THOMAS F. HOGAN, District Judge.
On April 23, 2013, the United States Court of Appeals for the District of Columbia Circuit directed this Court to determine whether the petitioner, Geno Jenkins, is entitled to a Certificate of Appealability pursuant to 28 U.S.C. § 2253(c). This Court previously denied Petitioner's 28 U.S.C. § 2255 motion and denied Petitioner's motion, pursuant to Fed.R.Civ.P. 60(b), to reissue the Court's order on the § 2255 motion. For the reasons below, this Court concludes that a Certificate of Appealability is not warranted.
I. Factual and procedural background
On April 6, 2005, Petitioner Jenkins was sentenced to 262 months in prison after being found guilty of possession with intent to distribute less than ten grams of heroin. On February 11, 2008, Jenkins filed a motion to vacate, set aside, or correct his sentence pursuant to 28 U.S.C. § 2255, alleging ineffective assistance of counsel. This Court denied that motion on May 28, 2010. On February 7, 2013, Petitioner filed a motion requesting that the Court vacate and reissue its May 28, 2010 Opinion and Order, pursuant to Fed.R.Civ.P. 60(b). In support, Petitioner argued that he never received a copy of this Court's May 28, 2010 Opinion and Order, that he did not learn of the denial of his § 2255 motion until February 1, 2013, and that the Court should therefore resissue its order to allow him to file a notice of appeal within the required time period. On March 5, 2013, this Court denied Petitioner's motion to reissue its order, finding that the petitioner filed his February 7, 2013 motion well outside the clear 180-day time limit specified in Fed. R. App. P. 4(a)(6).
II. Legal Standard
A Certificate of Appealability "may issue... only if the applicant has made a substantial showing of the denial of a constitutional right." 28 U.S.C. § 2253(c)(2); United States v. Gregg, No. 07-3087, 2008 U.S.App. LEXIS 3464, at* 1 (D.C. Cir. Feb. 7, 2008) (requiring a certificate of appealability to pursue appeal of ruling on Rule 60(b) motion). To make a substantial showing of the denial of a constitutional right, the petitioner must "show that reasonable jurists could debate whether (or, for that matter, agree that) the petition should have been resolved in a different manner or that the issues presented were adequate to deserve encouragement to proceed further.'" Slack v. McDaniel, 529 U.S. 473, 483-84 (2000) (quoting Barefoot v. Estelle, 463 U.S. 880, 893 (1983)). After carefully considering the entire record in this case, the Court concludes that a Certificate of Appealability is not warranted.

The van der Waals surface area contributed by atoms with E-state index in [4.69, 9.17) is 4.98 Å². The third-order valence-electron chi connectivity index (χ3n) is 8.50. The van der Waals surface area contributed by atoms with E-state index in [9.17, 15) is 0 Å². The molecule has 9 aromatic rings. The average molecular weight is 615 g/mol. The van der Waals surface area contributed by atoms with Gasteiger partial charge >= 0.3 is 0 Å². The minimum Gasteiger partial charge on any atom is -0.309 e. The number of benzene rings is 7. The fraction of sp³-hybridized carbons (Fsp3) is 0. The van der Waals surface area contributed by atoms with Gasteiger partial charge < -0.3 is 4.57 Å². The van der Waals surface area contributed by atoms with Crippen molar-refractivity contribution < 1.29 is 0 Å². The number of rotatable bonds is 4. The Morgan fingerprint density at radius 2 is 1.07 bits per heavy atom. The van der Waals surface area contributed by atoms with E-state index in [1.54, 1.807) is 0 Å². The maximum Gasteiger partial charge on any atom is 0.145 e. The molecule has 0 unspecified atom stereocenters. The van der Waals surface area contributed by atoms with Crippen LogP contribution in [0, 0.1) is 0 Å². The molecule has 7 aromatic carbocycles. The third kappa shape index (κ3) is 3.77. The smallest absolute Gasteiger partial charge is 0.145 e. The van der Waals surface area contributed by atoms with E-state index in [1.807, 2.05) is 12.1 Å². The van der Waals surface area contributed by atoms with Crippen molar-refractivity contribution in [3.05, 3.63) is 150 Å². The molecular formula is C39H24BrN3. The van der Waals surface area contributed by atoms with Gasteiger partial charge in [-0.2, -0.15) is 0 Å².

Where, as here, the court denied the habeas petition on procedural grounds, a Certificate of Appealability "should issue when the prisoner shows, at least, that jurists of reason would find it debatable whether the petition states a valid claim of the denial of a constitutional right and that jurists of reason would find it debatable whether the district court was correct in its procedural ruling." Id. When, however, a "plain procedural bar is present" and "the district court is correct to invoke it to dispose of the case, a reasonable jurist could not conclude either that the district court erred in dismissing the petition or that the petitioner should be allowed to proceed further. In such a circumstance, no appeal would be warranted." Id.
As discussed in the Court's March 5, 2013 order denying Petitioner's Motion to Reissue the Court's May 28, 2010 Order, the Petitioner failed to file his motion to reopen the period of appeal on the latter order within 180 days if its issuance. The clear language of Federal Rule of Appellate Procedure 4(a)(6) states that the district court may only reopen the time to file an appeal if "the motion is filed within 180 days after the judgment or order is entered...." Fed. R. App. P. 4(a)(6). Further, the Advisory Committee Notes to the 1991 Amendment to Rule 4 specifies "an outer time limit of 180 days for a party who fails to receive timely notice of entry of a judgment to seek additional time to appeal." Fed. R. App. P. 4 advisory committee's note. Thus, "the district court lacks power to adopt a unique circumstances exception pursuant to Rule 60(b) to circumvent the 180-day deadline of Appellate Rule 4(a)(6)" In re Sealed Case (Bowles), 624 F.3d 482, 489 (D.C. Cir. 2009). Given the clear language of the applicable rules and case law, this Court finds that no reasonable jurist could conclude that this Court erred in denying Petitioner's Motion to Reissue the Court's May 28, 2010 Order.
In light of the entire record, reasonable jurists could not debate whether Petitioner's Motion should have been resolved in a different manner or that the issues presented were adequate to deserve encouragement to proceed further. Slack, 529 U.S. at 483-84. As a result, because the petitioner has not made a substantial showing of the denial ...